As Ian reported earlier this morning, NASA’s Orbiting Carbon Observatory satellite failed to reach orbit after its 4:55 a.m. EST liftoff Tuesday from California’s Vandenberg Air Force Base. At a press conference, officials said preliminary indications are that the fairing on the Taurus XL launch vehicle failed to separate about three minutes into the flight. The fairing, or nosecone, is a clamshell structure that covers the satellite as it travels through the atmosphere. “The fairing has considerable weight, and when it separates off you get a jump in acceleration,” said John Brunschwyler from Orbital Sciences Corporation, the rocket’s manufacturer. “We did not have that jump of acceleration and as a direct result of carrying that extra weight, we could not make orbit. And so, the initial indications are that the vehicle did not have enough Delta V to reach orbit, and landed just short of Antarctica in the ocean.”
Brunschwyler added, “Our whole team, at a very personal level, is disappointed in the events of this morning….Certainly for the science community it’s a huge disappointment. It’s taken so long to get here.”
Watch the launch video below:
A mishap investigation board has convened, and will endeavor to determine the cause of the failure. “We need to come to a most probably cause for this failure,” said NASA’s Expendable Launch Vehicle launch director Chuck Dovale. “Our goal will be to find a root cause, and we won’t fly the Glory mission until we have that data known to us.” Glory is the next Earth science mission, set to launch in June of 2009, and will collect data on aerosols and black carbon in the Earth’s atmosphere and climate system.
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Orbiting Carbon Observatory (OCO) was intended to help target the key locations on our planet’s surface where CO2 is being emitted and absorbed. The project has been in the works for eight years.
NASA’s Expendable Launch Vehicle launch director Chuck Dovale said the countdown proceeded normally. “Stage zero ignition occurred at 1:55:31. All indications were nominal. The motor burned for 1 minute 24 seconds, then the first stage ignited. That proceeded normally, and burned 2 minutes and 43 seconds. Stage 1 separation occured five seconds later, and allowed second stage to ignite. At that point we expected to see fairing separate. We got indications that the sequence was sent, but shortly after that we started getting indication that the fairing did not separate.”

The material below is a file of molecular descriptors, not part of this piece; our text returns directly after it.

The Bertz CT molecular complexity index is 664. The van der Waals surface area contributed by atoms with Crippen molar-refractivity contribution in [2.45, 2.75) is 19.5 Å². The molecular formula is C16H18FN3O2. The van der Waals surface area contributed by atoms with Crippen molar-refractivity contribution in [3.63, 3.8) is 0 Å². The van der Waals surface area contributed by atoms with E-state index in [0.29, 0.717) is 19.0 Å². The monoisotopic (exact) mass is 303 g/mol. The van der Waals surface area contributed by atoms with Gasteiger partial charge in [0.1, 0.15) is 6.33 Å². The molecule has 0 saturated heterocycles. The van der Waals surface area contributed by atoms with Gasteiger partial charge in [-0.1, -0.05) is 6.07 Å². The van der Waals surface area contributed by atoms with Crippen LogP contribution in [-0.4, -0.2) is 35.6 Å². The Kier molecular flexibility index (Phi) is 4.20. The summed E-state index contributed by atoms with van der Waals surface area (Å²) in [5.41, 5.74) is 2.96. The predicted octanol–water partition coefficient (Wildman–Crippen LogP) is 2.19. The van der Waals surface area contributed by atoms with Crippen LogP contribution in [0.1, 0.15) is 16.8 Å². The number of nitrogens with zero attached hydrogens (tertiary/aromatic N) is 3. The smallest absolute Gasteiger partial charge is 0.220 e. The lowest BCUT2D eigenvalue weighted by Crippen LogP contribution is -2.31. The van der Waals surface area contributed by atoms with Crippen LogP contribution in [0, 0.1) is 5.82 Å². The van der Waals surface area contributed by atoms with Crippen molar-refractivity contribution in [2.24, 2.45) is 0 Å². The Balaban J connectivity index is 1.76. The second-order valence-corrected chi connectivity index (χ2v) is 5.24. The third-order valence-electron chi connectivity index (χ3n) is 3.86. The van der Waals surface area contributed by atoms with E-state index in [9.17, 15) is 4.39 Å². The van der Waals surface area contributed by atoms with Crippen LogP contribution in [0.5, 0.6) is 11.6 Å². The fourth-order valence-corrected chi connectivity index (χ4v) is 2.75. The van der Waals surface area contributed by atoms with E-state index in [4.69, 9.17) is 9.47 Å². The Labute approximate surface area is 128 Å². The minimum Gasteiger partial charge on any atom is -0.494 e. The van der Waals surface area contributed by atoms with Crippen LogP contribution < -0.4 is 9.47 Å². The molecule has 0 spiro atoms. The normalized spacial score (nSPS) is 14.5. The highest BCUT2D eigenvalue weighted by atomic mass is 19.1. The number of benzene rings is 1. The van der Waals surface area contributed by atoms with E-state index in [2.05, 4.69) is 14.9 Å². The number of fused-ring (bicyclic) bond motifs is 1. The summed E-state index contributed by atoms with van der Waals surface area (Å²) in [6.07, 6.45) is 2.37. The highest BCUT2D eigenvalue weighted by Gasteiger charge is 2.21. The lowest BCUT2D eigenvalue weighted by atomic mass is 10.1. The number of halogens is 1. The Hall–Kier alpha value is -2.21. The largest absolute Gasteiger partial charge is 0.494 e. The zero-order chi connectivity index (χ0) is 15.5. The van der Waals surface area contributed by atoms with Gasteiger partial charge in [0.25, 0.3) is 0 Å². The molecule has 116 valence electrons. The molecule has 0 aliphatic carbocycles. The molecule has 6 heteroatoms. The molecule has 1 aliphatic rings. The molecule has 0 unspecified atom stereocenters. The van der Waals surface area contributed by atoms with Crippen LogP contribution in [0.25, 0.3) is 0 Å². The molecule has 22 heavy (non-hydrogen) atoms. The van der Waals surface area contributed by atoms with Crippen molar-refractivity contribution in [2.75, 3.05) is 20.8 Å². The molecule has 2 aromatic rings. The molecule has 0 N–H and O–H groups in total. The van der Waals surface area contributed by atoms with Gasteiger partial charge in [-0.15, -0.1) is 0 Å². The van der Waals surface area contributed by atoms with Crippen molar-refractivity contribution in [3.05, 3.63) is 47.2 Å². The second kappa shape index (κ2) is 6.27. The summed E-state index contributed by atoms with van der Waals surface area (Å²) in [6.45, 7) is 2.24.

Brunschwyler explained how the fairing separates and what indications the team received about the anomaly.
“The fairing separates by a sequence of electrical pulses,” he said, “and the clamshell fairing is a two piece device that separates with four pulses from an electrical box, two primary pulses and two redundant pulses, which separate the longitudinal fairing rails, or the vertical part of the fairing. About 80 milliseconds later, the base joint is severed in a similar fashion. We have confirmation that correct sequence was sent. We had good power, and also healthy indications from electronics box that sent the signal. Three minutes into the flight, we had observed various pieces of telemetry, which we tried to correlate. When the fairing comes off, we have wires that break to give indication it has separated, but those indications did not change.”
There are also temperature sensors, but Brunschywler said the most significant data was no jump in acceleration from less weight if the fairing had properly separated.
“We constantly take altitude and velocity measurements. The vehicle didn’t fly over any land and all indications are it landed just short of Antarctica,” he said. “We’ll know a more accurate location tomorrow.” Brunschyler said since all the stages had burned, there shouldn’t be much, if any, hazardous hydrazine fuel left on board the rocket.
“OCO was an important mission to measure critical elements of the carbon cycle,” said Michael Freilich, director of NASA’s Earth Science Division. “Over the next several days, weeks and months we will carefully evaluate how to move forward and advance science, given our evaluations of the assets that are on orbit now, assets from our international partners and the existence of flight spares, in order to thoughtfully put together flight program, to as rapidly as possible to pick up where OCO left off and advance Earth systems science.”